DePaul University College of LAS > Academics > History

History

Welcome to the Department of History at DePaul. Our department offers a full, rich curriculum in undergraduate and graduate education. More than 30 full and part-time outstanding faculty offer day and night courses on the Lincoln Park and Loop campuses, as well as online.

In addition to its strong undergraduate program with concentrations in public history, pre-law, secondary education, as well as a standard concentration, the department offers a standard minor, a minor in the History of Law, a minor in Museum Studies, a graduate degree (MA), and several five-year combined BA/MA degree options, all of which have the potential for exciting career opportunities (see Why Major in History).

  • Alumni Spotlight

    Meet Eliot Pope, MA, '08 and Alyssa Pullara, BA, '16.

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  • Faculty Spotlight

    Tera Agyepong, Juan Mora-Torres and Kerry Ross

    Meet Professors Tera Agyepong, Juan Mora-Torres and Kerry Ross.

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  • Student Spotlight

    Gail Parson

    Meet Gail Parson.

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Upcoming Events

  •  The Biblical Humanities Holy Ingestions: Sacrificial Bodies, Communion, & the Eucharist

    A sacrifice and a sacrament, the Eucharist brings together faith and practice in a way that causes us to think about the manner in which a community is constituted by what its members eat and how that ingestion is made possible and understood as something more—understood as a community in communion.  Emeritus Prof. of Religious Studies, James G. Hart (Indiana University) undertakes a phenomenology of the Eucharist that thinks through the distinction between God and the world; DePaul alum and Assistant Prof. of Religion and Theology, Anthony Paul Smith (La Salle University) considers the political aspects of the practice of the Eucharist, especially how it is tied to the suffering of the flesh of marginalized others; Lecturer in Anthropology, Rachel Briggs (University of North Carolina) turns our attention to other traditions that bring together sacrifice and eating, especially the Corn Mother myth in various Native American cultures; and Robert Beatty, Director of Music at the Saint Vincent de Paul Parish, leads the Saint Vincent de Paul Chamber Chorale in live musical performances that tie together these various traditions and practices, making a case for how art as well as scholarly investigation leads to enlightenment, understanding, and satiation.

  • The​ ​Biblical​ ​Humanities Holy​ ​Ingestions:​ ​Sacrificial​ ​Bodies,​ ​Communion,​ ​&​ ​the​ ​Eucharist

    A sacrifice and a sacrament, the Eucharist brings together faith and practice in a way that causes us to think about the manner in which a community is constituted by what its members eat and how that ingestion is made possible and understood as something more—understood as a community in communion. Emeritus Prof. of Religious Studies, James G. Hart (Indiana University) undertakes a phenomenology of the Eucharist that thinks through the distinction between God and the world; DePaul alum and Assistant Prof. of Religion and Theology, Anthony Paul Smith (La Salle University) considers the political aspects of the practice of the Eucharist, especially how it is tied to the suffering of the flesh of marginalized others; Lecturer in Anthropology, Rachel Briggs (University of North Carolina) turns our attention to other traditions that bring together sacrifice and eating, especially the Corn Mother myth in various Native American cultures; and Robert Beatty, Director of Music at the Saint Vincent de Paul Parish, leads the Saint Vincent de Paul Chamber Chorale in live musical performances that tie together these various traditions and practices, making a case for how art as well as scholarly investigation leads to enlightenment, understanding, and satiation.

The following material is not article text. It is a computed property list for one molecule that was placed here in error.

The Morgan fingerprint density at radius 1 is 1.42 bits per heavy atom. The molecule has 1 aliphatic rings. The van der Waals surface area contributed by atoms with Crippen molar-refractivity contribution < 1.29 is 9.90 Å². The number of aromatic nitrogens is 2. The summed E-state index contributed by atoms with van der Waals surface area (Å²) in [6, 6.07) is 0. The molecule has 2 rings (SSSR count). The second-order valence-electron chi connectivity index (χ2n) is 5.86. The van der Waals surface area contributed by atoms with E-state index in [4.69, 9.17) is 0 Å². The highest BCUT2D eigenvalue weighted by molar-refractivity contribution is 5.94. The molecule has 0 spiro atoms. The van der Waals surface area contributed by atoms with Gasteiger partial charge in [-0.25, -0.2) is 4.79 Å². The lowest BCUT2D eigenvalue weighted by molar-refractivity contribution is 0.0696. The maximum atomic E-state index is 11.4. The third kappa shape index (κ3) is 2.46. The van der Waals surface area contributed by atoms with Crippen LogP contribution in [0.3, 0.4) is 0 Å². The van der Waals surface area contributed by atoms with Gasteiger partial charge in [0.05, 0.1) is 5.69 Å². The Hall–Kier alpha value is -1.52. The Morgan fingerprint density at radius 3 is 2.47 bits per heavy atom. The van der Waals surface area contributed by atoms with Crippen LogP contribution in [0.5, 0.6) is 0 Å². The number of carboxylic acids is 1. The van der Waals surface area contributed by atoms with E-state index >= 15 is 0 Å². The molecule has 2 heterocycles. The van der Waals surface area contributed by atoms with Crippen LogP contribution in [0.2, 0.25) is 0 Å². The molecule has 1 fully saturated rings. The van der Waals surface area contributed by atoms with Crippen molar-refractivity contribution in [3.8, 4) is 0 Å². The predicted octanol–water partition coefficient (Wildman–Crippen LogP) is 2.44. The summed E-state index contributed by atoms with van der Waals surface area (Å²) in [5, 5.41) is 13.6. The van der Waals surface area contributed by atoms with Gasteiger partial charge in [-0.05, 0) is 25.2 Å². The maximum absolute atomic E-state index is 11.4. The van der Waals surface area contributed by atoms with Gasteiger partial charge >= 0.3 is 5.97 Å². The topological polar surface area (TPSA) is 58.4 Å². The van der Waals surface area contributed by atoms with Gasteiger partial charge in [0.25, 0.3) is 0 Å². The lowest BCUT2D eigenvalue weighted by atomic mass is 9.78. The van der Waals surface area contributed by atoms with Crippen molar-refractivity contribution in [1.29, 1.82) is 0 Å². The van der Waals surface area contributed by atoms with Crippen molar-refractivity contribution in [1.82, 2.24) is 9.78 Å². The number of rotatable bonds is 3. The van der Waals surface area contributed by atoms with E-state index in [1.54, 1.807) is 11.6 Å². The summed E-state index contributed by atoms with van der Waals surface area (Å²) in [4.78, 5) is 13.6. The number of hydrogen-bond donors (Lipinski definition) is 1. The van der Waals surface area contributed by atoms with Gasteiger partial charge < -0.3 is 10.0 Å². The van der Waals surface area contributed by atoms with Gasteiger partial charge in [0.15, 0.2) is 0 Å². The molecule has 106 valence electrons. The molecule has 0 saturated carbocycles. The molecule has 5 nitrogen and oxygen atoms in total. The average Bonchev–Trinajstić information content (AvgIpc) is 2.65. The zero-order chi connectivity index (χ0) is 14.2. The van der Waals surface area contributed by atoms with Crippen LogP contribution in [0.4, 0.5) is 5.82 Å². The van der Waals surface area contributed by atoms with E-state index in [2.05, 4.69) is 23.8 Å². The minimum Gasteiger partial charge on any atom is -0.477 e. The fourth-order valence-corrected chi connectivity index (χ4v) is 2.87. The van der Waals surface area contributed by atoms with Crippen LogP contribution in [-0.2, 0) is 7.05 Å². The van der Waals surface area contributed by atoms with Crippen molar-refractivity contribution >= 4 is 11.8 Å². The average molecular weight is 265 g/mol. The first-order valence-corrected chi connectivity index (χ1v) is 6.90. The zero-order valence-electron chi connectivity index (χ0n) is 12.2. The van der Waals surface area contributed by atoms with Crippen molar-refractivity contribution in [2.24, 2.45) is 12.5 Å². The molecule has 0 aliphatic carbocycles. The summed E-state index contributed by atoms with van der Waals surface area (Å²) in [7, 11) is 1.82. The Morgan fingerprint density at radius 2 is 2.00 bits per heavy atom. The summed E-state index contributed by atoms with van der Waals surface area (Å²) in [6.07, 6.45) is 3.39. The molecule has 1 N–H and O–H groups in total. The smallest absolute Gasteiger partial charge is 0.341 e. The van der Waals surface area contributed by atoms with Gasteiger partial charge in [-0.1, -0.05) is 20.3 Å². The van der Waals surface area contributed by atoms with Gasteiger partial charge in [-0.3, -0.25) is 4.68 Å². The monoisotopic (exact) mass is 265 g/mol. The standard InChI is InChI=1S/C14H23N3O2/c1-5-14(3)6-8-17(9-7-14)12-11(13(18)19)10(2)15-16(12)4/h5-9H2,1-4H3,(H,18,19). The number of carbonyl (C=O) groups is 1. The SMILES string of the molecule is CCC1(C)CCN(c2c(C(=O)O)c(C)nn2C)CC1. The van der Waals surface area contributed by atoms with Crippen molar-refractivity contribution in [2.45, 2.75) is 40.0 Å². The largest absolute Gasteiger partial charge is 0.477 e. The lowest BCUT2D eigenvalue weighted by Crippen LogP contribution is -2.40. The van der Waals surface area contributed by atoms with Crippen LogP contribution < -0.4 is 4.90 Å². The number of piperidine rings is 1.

• In Conversation with Great Minds Michael Shannon

    Academy Award/Golden Globe nominee and SAG Award winner, Michael Shannon visits the DePaul Humanities Center and joins Center director H. Peter Steeves to talk about a career that has taken him from stage (“Bug”) to television (“Boardwalk Empire”) to film (Nocturnal Animals), establishing him as one of the most talented, compelling, creative, and original artists of our time.

  • In​ ​Conversation​ ​with​ ​Great​ ​Minds Michael​ ​Shannon

    Academy Award/Golden Globe nominee and SAG Award winner, Michael Shannon visits the DePaul Humanities Center and joins Center director H. Peter Steeves to talk about a career that has taken him from stage (“Bug”) to television (“Boardwalk Empire”) to film (Nocturnal Animals), establishing him as one of the most talented, compelling, creative, and original artists of our time.

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